There are also factories of supply firms on the site with a further few thousand employees. For example Johnson Controls makes the seats for the Logan, while Valeo makes the cables. During the strike some information about other suppliers appeared in the media. The company Elba in Timisoara, which makes the reflectors for the cars, announced that they had to shut down production because of the strike in Dacia. Another supplier, Borla Romcat, located near Pitesti, said they had to dismiss 60 percent of their employees because of the long-term strike in Mioveni, as Dacia is their main client. Borla Romcat produces exhaust pipes for the Logan.
There is an export center at the bottom of the hill, opposite the Mioveni prison. In the center the finished Logan cars are taken apart again (CKD, completely knocked down), put in boxes and sent to other assembly factories in Russia, India and Morocco. This way the high customs for complete cars are avoided.
Old and young muncitori
During the rally in Pitesti the next day we got to know Rodica. She was hanging out with an older colleague, a neighbor from Mioveni. I asked how many women were working in the factory. They said that half of the crew are women. They are doing the same work as the men and are paid the same. Most of them started to work in the factory directly after finishing school. Many of the Dacia muncitori (Romanian for 'workers'), both men and women, already have 20 to 30 years of work at the assembly-line behind them. Rodica has worked here for 31 years and earns 253 Euros before tax, which means she ends up with 157 Euros per month in her pocket. Her husband used to work at Dacia, too, but was given a redundancy payment in 2002. Since then he has been working on construction sites and earns less than his wife. Both their children are grown up, and both had no choice but to start to work straight after school. The daughter is 28 years old and still lives with her parents in the flat they own in a 1960s socialist-block-style building in Mioveni. In order to be able to buy a new Logan, Rodica and her husband stopped to go on holidays by the Black Sea. As a worker at Dacia it takes Rodica seven years to pay off the installments on the car, which are half her monthly wage. Only 30 percent of her colleagues own a car.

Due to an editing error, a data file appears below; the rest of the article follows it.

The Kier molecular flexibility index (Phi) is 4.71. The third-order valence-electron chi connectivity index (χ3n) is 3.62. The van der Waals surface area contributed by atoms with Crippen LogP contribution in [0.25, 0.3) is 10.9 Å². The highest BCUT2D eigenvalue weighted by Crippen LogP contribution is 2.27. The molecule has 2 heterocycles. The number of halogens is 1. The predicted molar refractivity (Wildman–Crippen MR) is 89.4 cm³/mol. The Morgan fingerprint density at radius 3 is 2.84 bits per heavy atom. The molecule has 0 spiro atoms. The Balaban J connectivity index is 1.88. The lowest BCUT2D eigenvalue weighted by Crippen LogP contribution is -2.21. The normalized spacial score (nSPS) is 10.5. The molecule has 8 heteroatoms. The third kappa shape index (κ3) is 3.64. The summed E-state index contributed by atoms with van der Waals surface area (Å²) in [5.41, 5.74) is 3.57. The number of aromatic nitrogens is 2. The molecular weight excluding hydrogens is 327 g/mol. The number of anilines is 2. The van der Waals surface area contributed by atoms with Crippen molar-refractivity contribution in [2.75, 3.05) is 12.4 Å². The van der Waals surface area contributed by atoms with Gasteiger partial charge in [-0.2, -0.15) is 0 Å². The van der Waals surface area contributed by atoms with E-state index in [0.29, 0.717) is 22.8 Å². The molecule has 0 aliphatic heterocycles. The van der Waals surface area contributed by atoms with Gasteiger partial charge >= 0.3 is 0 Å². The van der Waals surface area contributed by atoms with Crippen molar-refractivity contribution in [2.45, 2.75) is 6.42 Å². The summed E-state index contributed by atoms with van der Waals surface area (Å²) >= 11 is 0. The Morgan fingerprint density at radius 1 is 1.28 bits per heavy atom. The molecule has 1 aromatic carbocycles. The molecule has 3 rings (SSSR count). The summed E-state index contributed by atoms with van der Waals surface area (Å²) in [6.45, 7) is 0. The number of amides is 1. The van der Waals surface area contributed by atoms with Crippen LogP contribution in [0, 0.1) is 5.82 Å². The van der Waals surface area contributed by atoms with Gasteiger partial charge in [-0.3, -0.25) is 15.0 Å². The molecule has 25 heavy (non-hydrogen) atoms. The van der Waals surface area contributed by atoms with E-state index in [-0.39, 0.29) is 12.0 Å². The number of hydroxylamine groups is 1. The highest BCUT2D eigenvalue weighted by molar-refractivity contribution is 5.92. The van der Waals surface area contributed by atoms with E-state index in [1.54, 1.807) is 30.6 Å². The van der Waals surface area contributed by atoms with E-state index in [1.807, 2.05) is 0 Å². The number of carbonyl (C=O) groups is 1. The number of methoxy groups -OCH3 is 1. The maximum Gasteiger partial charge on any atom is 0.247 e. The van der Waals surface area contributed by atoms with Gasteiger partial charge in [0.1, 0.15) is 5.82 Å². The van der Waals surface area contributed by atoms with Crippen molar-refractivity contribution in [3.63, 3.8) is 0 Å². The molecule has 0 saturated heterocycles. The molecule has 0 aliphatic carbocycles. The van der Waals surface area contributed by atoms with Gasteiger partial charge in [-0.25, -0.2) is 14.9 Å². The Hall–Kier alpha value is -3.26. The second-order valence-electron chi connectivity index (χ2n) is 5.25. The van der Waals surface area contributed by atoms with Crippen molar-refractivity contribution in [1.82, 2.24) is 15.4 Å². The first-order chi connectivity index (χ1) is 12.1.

While the "old ones" make up about two thirds of the production workers, more than 3,500 young people have been employed in the past year. Skills are not important. They take anybody. On the buses which transport most of the workers to the factory every day there is a big advertisement: "We are hiring!" The new contracts are limited to 3 or 6 months. Lay-offs and new recruitments happen daily. However, young workers are also resigning: "When somebody stays at Dacia, it means that she/he has family, or debts, or could not find anything better in other countries", said Radu, who works in the assembly sector. The "young ones" earn the minimum wage of 200 Euros before tax. Constantin already has an unlimited contract even though he hasn't been working at Dacia for long. "We were laid off in 2006 after three months of work, because they did not need us anymore. There were about 500 of us and we were very angry. Some brand new cars standing in the yard got scratched. At the same time, it was clear that the human resources department would ask us sooner or later to come back to work. We discussed this and when they called us the following month, we told them collectively that we will only start working again if they give us unlimited contracts. It worked."
Striking within the legal framework
In 2003 there was already a wildcat strike in Dacia but it stopped after a few days. The activists were fired. We could not find anybody who could tell us anything more specific about this particular confrontation. Only one worker from the engine section remembers that the wildcat strike was defeated because the workers did not coordinate themselves enough. About the ongoing strike he says: "Here the workers in one section have no idea what the workers in the other sections are doing or deciding on!"
In order for the strike not to be declared illegal and thus be stopped by a court order, the trade union has to make sure that the striking workers stick to certain rules. For example, striking workers are not allowed to move between the production sections. Everybody has to remain at his/her work place, just that nobody works. It is also forbidden to stage actions outside the production halls or in front of the factory gate. Constantin told us that at the beginning they had the idea to block the entrance for transporters, so that the products that were produced before the strike started could not leave the factory, but the majority agreed that the strike should not leave the legal framework.